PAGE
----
MTA adopts affordable housing policy for land deals
A residential development planned at the Harrison train station sparked discussion about authority’s role in housing.
The Metropolitan Transportation Authority won’t require affordable housing in future authority land-development deals, but its board adopted a “statement of purpose” last week that noted a lack of affordable units placed a “heavy burden” on the region.
The MTA decided not to set its own requirements for affordable housing when it sells or leases land for residential developments, but said it would require developers honor local affordable housing laws, if they exist and so long as they are not “to the specific economic disadvantage of the MTA.”
The statement, which was adopted after four months of policy debate, also says the MTA will publicly identify any affordable housing included in land-use deals and describe the reasons for its decision.
The cash-strapped authority has ramped up efforts to sell or lease authority-owned lands for residential developments in recent years. Last year, as its first transit-oriented development, it announced a co-development deal at the Harrison Metro-North station that would build 143 apartments on what is now an MTA parking lot.
Earlier this year, it agreed to transfer MTA land in Long Island City, Queens to a developer who plans to build 900 units in a 77-story tower that will be the tallest building in New York City outside of Manhattan.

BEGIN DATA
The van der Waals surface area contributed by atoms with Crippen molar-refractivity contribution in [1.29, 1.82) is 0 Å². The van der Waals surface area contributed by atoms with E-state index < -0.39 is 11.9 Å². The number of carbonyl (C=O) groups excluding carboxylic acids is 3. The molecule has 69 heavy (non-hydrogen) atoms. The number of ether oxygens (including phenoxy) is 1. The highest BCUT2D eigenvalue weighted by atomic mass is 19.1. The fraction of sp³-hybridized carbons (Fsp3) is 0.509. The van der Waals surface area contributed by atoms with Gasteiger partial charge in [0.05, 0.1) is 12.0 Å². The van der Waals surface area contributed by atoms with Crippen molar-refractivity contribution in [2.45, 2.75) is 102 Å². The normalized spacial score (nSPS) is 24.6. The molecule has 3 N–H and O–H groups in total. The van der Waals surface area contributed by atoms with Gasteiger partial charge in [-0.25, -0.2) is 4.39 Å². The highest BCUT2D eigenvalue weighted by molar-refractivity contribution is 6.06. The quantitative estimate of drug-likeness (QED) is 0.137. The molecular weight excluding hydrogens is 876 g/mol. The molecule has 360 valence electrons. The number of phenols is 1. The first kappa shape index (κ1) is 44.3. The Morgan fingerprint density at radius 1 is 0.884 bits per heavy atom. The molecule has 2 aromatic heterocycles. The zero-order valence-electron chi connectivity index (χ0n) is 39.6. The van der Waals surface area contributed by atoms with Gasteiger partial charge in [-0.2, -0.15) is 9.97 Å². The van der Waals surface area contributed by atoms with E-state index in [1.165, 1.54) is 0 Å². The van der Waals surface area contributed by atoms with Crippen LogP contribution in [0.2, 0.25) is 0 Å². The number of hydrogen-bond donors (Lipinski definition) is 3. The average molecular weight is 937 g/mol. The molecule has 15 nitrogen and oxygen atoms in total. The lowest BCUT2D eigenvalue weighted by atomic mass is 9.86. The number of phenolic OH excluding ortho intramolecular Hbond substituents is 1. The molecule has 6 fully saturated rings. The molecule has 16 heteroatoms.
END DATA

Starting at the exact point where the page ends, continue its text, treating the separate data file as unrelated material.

Neither development initially included affordable units as part of their plans, although Harrison ultimately negotiated with the developer to include seven affordable units, or 5 percent of the total, in that project.
Harrison hadn’t built one unit of affordable housing in 25 years despite being one of 31 municipalities in the county tagged for a share of 750 affordable housing units to be built as part of a 2009 legal settlement between Westchester and the federal government. It has yet to take action on a recommended zoning code that would set aside 10 percent of any new development for affordable units.
Fair housing advocates pushed the MTA, as a public benefit corporation, to mandate that developers in authority deals make a requirement for affordable units.
Although some MTA board members agreed, others argued the authority should only focus on maximizing profit in land deals.
Alexander Roberts, who formed the Westchester Workforce Housing Coalition and lobbied the MTA, told board members at their July 22 meeting he was pleased the authority adopted a policy but was disappointed it didn’t dictate a 10 percent or 20 percent affordable housing requirement.
“Still, it is only a first step of ending the abuse of land use powers in the suburbs that restricts the housing choices of more than 40 percent of metropolitan New Yorkers who can’t afford housing in areas of good schools and economic opportunities,” he said.